Darshening Bono

Yesterday, the revamped Talmud Blog had a post about an Israeli scholar who "darshens" Israeli rock. While indeed an exciting development, it is hardly revolutionary. This is what rabbis do for a living - darshen popular culture, be it music, movies, TV, sports, literature, etc., to pull out some message that correlates with some classical text. This may be a chiddush for academics, but it's par for the course for rabbis.
Of course, some rabbis are better at it than others, and some popular cultural artifacts are easier to enlist for this purpose than others. When Cal Ripken broke Lou Gehrig's Iron Man record, there was not a rabbi in Baltimore who didn't turn it into a mussar schmuess about the value of consistency and dedication, a la Ben Pazi in the famous midrash that appears in the introduction to Ein Ya'akov (about the most important verse in the Torah).
Similarly, when looking for rock groups to "darshen", few are as fertile as U2. And with the band's harmonic drones and searing falsettos still ringing in my ears after last night's concert in Philadelphia, I will take the opportunity to hold forth a bit on some of their more suggestive lyrics.
In a post from the first year of this blog, I wrote about the following passage in Pesachim 88a, which relates how each of our Patriarchs related to God’s Place:
Said Rabbi Elazar: What does Isaiah mean when he says, "And many peoples will go and say, 'Come let us go up to the Mountain of G-d to the house of the G-d of Jacob!'" ? Why the G-d of Jacob and not the G-d of Abraham and Isaac? The answer is: Not like Abraham, who saw it as a Mountain ("as it is said this day, On the Mountain HaVaYaH is seen" -- Genesis 22:14). And not like Isaac, for whom it was a Field ("And Isaac went out to meditate in the Field" -- Genesis 24:63). But like Jacob, who called it a House: "And he called the name of that place Beth El, the House of G-d" (Genesis 28:19).
I related this passage to the opening verses of "Still Haven't Found what I'm Looking For," in which Bono sings of his having climbed mountains, run through fields, and scaled city walls in his quest. I wondered - and still wonder - if there's something universal about these elements in man's search.
I would go further in suggesting that this particular song expresses something profoundly optimistic - Jewishly optimistic, I might add - in its intimations that human beings are on an unending search for something more. Even in Kingdom Come, and even despite our true belief, we will continue to "run", to seek what we're looking for. Indeed, "the righteous have no rest, not in this world nor in the next world [Kingdom Come]" (Berakhot 64a). The lyricist, presumably unfamiliar with the talmudic passage, certainly seems to have drawn on the same prooftext of Isaiah 40:31.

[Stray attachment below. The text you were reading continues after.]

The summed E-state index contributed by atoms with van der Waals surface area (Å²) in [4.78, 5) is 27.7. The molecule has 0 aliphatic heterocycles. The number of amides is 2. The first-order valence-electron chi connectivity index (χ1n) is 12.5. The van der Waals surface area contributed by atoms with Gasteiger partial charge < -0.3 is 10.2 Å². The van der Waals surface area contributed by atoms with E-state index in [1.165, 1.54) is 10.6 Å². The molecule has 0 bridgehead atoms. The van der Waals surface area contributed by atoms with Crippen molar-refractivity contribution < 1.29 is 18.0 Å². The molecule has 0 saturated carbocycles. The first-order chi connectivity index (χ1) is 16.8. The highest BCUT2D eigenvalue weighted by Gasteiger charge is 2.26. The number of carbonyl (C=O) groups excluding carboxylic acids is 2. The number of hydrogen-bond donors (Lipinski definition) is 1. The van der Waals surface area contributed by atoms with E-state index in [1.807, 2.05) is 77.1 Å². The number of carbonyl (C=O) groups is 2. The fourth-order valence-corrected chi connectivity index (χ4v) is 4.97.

Interestingly, Bono said something last night while addressing the crowd that probably went over the head of most of the crowd. He mentioned that people were attending the concert from as far away as Israel (my wife and I were attending the concert from Israel, but he wasn't referring to us, I presume). A second later, he stopped and seemed to respond to something that someone said to him, probably a manager communicating through an earphone. Bono abruptly stopped talking about Israel, and then apologized for his "colorblindness". I believe that the following happened: a manager type told him not to mention Israel, certainly not in a positive light. Bono stopped but registered his disagreement by "apologizing" for his "color-blindness." While Bono is indeed color blind, he also sings, in that same song (which was the very next song at last night's concert), that "I believe in the Kingdom Come, when all the colors will bleed into one." Colorblind, indeed. And who else speaks of "blindness" as a metaphoric virtue? Once again, Isaiah. This time it's 42:19.
I have also (subtly) darshened the political message of "Where the Streets have no Name." The context was an article about the process by which streets and other landmarks are named in Israel (and presumably elsewhere, like Ireland). An implicit message of the song is that there's something pure and clean about places where the streets have no name; one can take shelter from the poison rain there.
U2's "In God's Country" has a line about "crooked crosses" in its refrain. He's talking about Ireland, and I can only presume that the "crooked crosses" signify a corrupt religious establishment. I am often reminded of that song when reading and blogging about the tensions between religion and state in Israel.
This next example is from my friend Yehudah, who by his own report, had a religious experience at the U2 concert at MSG during the Aseret Yemei Teshuva of 5748, when Bono was famously joined by the New Voices of Freedom gospel choir for "Still Haven't Found..." (goosebumps). Yehudah used a line from "Walk On" - You're packing a suitcase for a place none of us has been // A place that has to be believed to be seen - to frame a class on the Binding of Isaac, and the role of "seeing" in the episode, and how it is conditioned by belief.
Ultimately, though, is this real? Can one actually mine spirituality from pop culture? Well, as U2 sings in "Mysterious Ways" (and here I'm definitely taking it out of context): If you wanna kiss the sky, you better learn how to kneel."
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